In the wake of Beth's death, Jo finds it difficult to keep her promise to comfort her parents and take her sister's place in the home.
Jo often wakes up in the night and cries, grieving for Beth. Her mother hears her and comes to comfort her each time.
During the day, Jo has long conversations with her father. She tells him how difficult it is for her to cope with losing her sister and with resigning herself to her domestic tasks. He consoles and counsels her. They're finally able to talk about things as equal adults, as well as father and daughter.
Jo is also comforted by doing simple domestic chores and thinking of the way that Beth did them.
Hannah thanks Jo for taking Beth's place as a housekeeper.
One day, Jo and Meg are sitting together and sewing. Jo realizes how much Meg has grown as a person after her marriage.
Another day, Jo is helping Meg in the nursery, making kite for Demi. She asks Meg if marriage would suit her, too.
Meg thinks that marriage would be great for Jo and that it would help bring out her softer, more feminine side. She thinks Jo is like a chestnut burr – prickly on the outside, but soft on the inside.
Jo and Meg continue to have lots of sisterly chats about marriage and children. As Jo watches Meg's domestic life, she starts to wish that she were also married and that she could have kids of her own.
The narrator notes that, if Jo was a heroine in a moral story, then at this point she'd do everything perfectly and be happy and content. But she's not a heroine – she's a regular person, and so things are more difficult for her.
Marmee suggests that Jo take up writing again, because it always made her happy in the past. Jo agrees to try writing, although she intends to write something personal this time, not for a wider audience.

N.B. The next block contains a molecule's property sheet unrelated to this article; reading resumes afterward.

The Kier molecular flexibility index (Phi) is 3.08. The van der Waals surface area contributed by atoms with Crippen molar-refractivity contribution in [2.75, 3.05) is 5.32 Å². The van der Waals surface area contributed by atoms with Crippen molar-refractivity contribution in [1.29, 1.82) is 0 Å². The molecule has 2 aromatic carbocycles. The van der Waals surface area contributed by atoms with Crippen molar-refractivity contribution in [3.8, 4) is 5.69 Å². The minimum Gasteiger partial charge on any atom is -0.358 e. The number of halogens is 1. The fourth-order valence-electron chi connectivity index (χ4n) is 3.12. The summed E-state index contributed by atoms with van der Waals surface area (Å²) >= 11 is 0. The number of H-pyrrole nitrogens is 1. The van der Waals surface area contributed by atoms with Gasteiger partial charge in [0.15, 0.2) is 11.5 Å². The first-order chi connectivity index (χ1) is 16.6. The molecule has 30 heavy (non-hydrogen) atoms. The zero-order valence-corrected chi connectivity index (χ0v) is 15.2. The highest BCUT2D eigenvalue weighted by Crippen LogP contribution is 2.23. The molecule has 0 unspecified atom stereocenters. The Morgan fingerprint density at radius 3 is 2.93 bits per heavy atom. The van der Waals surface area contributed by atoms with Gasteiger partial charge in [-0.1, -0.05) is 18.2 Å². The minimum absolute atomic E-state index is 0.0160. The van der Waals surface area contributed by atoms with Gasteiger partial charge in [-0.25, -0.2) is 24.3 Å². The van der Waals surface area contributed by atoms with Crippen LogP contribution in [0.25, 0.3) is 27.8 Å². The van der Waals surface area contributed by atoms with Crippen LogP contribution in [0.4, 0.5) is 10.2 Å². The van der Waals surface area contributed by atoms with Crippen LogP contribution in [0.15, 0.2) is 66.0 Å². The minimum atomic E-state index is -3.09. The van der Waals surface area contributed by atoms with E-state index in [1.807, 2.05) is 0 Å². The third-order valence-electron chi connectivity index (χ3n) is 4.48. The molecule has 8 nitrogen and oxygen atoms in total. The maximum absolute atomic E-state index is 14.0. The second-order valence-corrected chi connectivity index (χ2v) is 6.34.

The story that Jo writes is published in a magazine and receives rave reviews. She doesn't understand why, and her father says it's because the story is so true to life.
Jo thinks that her life experiences – her love for Beth, her grief at Beth's death, and her closer connection to her parents – have made her a better writer. She keeps writing stories and they continue to be received well.
Amy and Laurie write to the Marches to announce that they are engaged. Marmee worries that Jo will be upset by this, but she's pleasantly surprised to discover that Jo is happy for them.
Jo says that she can be happy with the kinds of love in her life – love from her parents, friends, and family – but that she wouldn't mind a romance, too.
Jo and Marmee read Amy's description of the selfless love that she and Laurie feel for one another. They feel very happy for the young couple, and Jo hopes to experience that kind of love herself one day.
Jo feels restless and goes up into the attic. She rummages through her possessions and comes across some notebooks from the winter she spent in New York.
In one of the notebooks, she finds a message from Mr. Bhaer, saying that he is going to be late but will eventually come. Originally, it was just a note to let her know he'd be late for something in New York, but now it seems like foreshadowing! Jo, full of complicated feelings, begins to cry.